200°F. I used clay flowerpots. an expensive process. sunscreen. So I mixed in drywall plaster (calcium sulfate) and more aluminum powder. Flaming molten metal can be thrown some distance from the pot and will ignite anything within reach. Titanium must be a rare and precious substance. $80. Nearly all white paint is white because of the titanium dioxide found in the ore. a process commonly used to weld train tracks. as suggested by Gert Meyer. welded. so the metal remains red-hot for several minutes. forged. When nested with sand between them. In an iron thermite reaction.freedowns. Something like four million tons a year go into paint. in which titanium dioxide transfers its oxygen atoms to aluminum. Solid-titanium scissors start at $700. Adding ground fluorite powder makes the molten metals more fluid and protects the titanium from air as it cools. and don’t even ask about the titanium socket wrench. revealing liquid titanium inside. But that reaction. Yet I was able to make titanium using equipment I had lying around. even paper. The high price of titanium comes not from the raw material but from the difficulty of turning that ore into wrenches and bike frames.journal-plaza. Normally the pot would be nested with sand inside a second one to trap the molten metal.—Theodore Gray GROWING METAL Intense heat cracks a flowerpot. this is not really a practical way to make a lot of titanium. titanium exposed to air catches fire. At temperatures high enough to melt it.net & www. and cast in a vacuum or under inert gas. as raw ore. who developed this procedure.net©® MIKE WALKER ACHTUNG! LIGHT IT UP A fireworks sparkler is the fuse for a mixture of titanium dioxide and aluminum powder.net©® www. So it has to be refined. titanium is 100 times as abundant as copper.freedowns. 76 POPULAR SCIENCE JANUARY 2009 www. This reaction is extremely energetic. so don’t get your hopes up about starting that $700 scissors business.0 HOMEMADE TITANIUM GRAY MATTER An iron crowbar costs about $8. I did it with thermite reduction. toothpaste. iron oxide reacts with aluminum and comes out as liquid iron. one made of titanium. I just swapped in titanium dioxide instead. Sadly.HOW 2. they last just long enough to let the titanium cool into beads of solid metal. HOT STUFF The reaction reaches about 4.journal-plaza.net & www. enough to melt the titanium and allow it to pool at the bottom of the container. THE RESULT Lumps of solid titanium extracted from the pool of slag in the pot . right? Actually. doesn’t release enough heat to melt the materials. TITANIUM IN A POT Do not try this at home. They react to create huge amounts of extra heat.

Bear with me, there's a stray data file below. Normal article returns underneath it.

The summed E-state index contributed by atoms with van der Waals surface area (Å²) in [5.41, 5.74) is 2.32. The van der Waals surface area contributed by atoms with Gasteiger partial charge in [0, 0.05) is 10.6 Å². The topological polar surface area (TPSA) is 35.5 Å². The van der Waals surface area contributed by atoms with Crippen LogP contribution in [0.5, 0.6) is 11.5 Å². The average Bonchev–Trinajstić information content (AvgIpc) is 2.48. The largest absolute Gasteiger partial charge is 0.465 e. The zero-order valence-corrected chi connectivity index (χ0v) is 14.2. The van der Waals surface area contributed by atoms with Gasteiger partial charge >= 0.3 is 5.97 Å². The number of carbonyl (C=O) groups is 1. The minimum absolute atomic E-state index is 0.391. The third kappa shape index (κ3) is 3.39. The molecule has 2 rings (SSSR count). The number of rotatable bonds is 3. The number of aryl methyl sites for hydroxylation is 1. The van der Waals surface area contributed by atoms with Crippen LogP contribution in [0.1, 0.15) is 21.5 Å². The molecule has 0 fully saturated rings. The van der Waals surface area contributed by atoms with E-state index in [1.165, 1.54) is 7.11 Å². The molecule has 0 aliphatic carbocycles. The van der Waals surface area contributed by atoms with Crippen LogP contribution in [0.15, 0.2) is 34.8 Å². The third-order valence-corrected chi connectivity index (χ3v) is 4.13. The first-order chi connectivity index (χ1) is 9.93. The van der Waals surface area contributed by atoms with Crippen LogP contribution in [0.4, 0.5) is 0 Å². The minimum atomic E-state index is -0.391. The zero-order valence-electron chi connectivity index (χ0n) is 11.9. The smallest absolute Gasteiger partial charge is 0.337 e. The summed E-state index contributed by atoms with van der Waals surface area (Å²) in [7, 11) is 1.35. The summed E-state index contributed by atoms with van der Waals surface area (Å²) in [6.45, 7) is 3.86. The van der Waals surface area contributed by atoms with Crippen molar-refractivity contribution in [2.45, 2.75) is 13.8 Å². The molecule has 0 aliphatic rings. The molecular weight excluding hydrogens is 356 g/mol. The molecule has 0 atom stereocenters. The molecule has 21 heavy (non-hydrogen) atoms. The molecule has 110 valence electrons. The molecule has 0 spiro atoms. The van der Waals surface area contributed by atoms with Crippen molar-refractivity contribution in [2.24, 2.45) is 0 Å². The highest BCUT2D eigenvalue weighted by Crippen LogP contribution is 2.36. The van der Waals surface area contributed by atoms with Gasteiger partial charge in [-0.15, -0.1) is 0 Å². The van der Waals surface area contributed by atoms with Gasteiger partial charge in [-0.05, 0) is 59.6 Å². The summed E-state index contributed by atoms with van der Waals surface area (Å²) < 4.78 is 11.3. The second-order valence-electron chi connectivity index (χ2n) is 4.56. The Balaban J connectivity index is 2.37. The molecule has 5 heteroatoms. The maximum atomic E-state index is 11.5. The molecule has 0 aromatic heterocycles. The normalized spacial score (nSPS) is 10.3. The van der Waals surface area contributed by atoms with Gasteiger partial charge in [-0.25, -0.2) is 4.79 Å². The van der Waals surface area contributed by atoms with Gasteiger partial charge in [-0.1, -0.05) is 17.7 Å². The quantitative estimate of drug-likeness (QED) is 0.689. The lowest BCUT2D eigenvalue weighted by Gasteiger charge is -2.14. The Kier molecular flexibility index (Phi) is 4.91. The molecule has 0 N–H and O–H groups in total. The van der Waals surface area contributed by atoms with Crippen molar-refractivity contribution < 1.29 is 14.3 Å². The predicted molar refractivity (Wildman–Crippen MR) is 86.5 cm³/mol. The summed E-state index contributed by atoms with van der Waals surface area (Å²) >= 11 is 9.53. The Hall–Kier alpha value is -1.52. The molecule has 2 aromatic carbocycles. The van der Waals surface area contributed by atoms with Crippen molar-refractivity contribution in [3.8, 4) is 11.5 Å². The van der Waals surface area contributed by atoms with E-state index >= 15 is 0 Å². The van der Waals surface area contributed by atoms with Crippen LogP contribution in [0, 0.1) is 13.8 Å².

If so.net©® www.COM This 50-foot Ethernet cable snaking all the way through my apartment from the router in the bedroom to my Xbox 360 in the living room? That’s how I used to play videogames online. hard 1 3 2 Enter the router’s IP address in your computer’s Web browser. POPSCI.com for your specific router model.freedowns. and connect to Xbox Live. cheap router function as an Xbox adapter by replacing its firmware with free software called DD-WRT.journal-plaza.CHEAP TRICKS UNWIRE YOUR XBOX GET YOUR XBOX 360 ONLINE WIRELESSLY WITH AN OLD ROUTER AND FREE SOFTWARE FROM TOP: LUIS BRUNO.journal-plaza. check dd-wrt. Place the router near the Xbox 360 console. Third-party wireless bridges cost a bit less but are still pricey. but you won’t have to buy any additional equipment. FROM TOP: COURTESY MICROSOFT. almost any brand of router will work. Finally. and restore the original network settings on your computer. you can make a second. Turn on the console. As long as you download the right version. 4 TOTALLY FREE WIRELESS If a $15 router is still more than you want to invest to get your Xbox online wirelessly. you can instead configure your network to use your laptop as an adapter. download the right version of the software to your computer. Disconnect the cables. I bought an older model on Amazon.com. The Xbox doesn’t come with wireless capability built in.net & www.com to make sure the specific model is supported. SCREEN IMAGES.freedowns. You’ll still have to connect the computer to the console with an Ethernet cable. but you can get a used one on eBay for $15 or less—well worth it for the pleasure of blasting annoying teenagers in Denmark in Halo 3. and I didn’t want to shell out the extra $100—a third the price of the console itself—for Microsoft’s wireless adapter. though. This may require you to change your computer’s network settings. which should now bring up the DD-WRT interface [below]. If you already have a wireless network set up in your home. and connect it with a short Ethernet cable.COM POPULAR SCIENCE 77 www. Follow the installation instructions on dd-wrt.net©® . For instructions on setting it up.net & www. COURTESY DD-WRT. search for user “walamoonbeam” on instructables. COURTESY APPLE.—Doug Cantor DIY WIRELESS FOR YOUR XBOX b time: 30 minutes b cost: $15–$50 b easy Before buying a router for this project.” This enables it to receive an Internet signal from your original router. Update the router’s firmware with the DD-WRT software. Change the router's settings to “client mode. I found a way to ditch the giant wire with a solution that cost me only 40 bucks. Connect the router to your modem and your computer with Ethernet cables.